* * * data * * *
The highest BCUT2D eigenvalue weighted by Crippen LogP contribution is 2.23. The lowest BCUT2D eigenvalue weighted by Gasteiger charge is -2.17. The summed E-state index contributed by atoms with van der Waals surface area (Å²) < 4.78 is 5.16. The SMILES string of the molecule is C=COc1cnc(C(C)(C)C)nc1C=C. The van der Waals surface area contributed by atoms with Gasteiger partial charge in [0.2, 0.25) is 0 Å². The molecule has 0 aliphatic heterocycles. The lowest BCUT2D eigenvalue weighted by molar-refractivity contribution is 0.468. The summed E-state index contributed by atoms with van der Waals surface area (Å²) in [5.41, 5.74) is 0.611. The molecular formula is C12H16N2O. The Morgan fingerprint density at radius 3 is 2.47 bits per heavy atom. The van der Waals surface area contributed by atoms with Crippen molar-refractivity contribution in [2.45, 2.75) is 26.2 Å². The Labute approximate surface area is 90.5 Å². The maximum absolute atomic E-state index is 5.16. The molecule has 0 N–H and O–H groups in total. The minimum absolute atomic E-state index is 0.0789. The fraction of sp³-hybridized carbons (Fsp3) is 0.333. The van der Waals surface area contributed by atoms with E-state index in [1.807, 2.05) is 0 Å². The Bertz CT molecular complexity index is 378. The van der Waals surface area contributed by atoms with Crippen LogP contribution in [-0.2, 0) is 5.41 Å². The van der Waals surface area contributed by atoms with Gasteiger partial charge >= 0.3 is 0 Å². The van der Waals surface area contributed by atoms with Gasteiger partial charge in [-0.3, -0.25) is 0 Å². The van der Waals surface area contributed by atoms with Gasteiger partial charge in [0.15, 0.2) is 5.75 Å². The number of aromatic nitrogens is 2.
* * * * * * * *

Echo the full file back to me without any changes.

The highest BCUT2D eigenvalue weighted by Crippen LogP contribution is 2.23. The lowest BCUT2D eigenvalue weighted by Gasteiger charge is -2.17. The summed E-state index contributed by atoms with van der Waals surface area (Å²) < 4.78 is 5.16. The SMILES string of the molecule is C=COc1cnc(C(C)(C)C)nc1C=C. The van der Waals surface area contributed by atoms with Gasteiger partial charge in [0.2, 0.25) is 0 Å². The molecule has 0 aliphatic heterocycles. The lowest BCUT2D eigenvalue weighted by molar-refractivity contribution is 0.468. The summed E-state index contributed by atoms with van der Waals surface area (Å²) in [5.41, 5.74) is 0.611. The molecular formula is C12H16N2O. The Morgan fingerprint density at radius 3 is 2.47 bits per heavy atom. The van der Waals surface area contributed by atoms with Crippen molar-refractivity contribution in [2.45, 2.75) is 26.2 Å². The Labute approximate surface area is 90.5 Å². The maximum absolute atomic E-state index is 5.16. The molecule has 0 N–H and O–H groups in total. The minimum absolute atomic E-state index is 0.0789. The fraction of sp³-hybridized carbons (Fsp3) is 0.333. The van der Waals surface area contributed by atoms with E-state index in [1.807, 2.05) is 0 Å². The Bertz CT molecular complexity index is 378. The van der Waals surface area contributed by atoms with Crippen LogP contribution in [-0.2, 0) is 5.41 Å². The van der Waals surface area contributed by atoms with Gasteiger partial charge >= 0.3 is 0 Å². The van der Waals surface area contributed by atoms with Gasteiger partial charge in [-0.3, -0.25) is 0 Å². The van der Waals surface area contributed by atoms with Gasteiger partial charge in [0.15, 0.2) is 5.75 Å². The number of aromatic nitrogens is 2.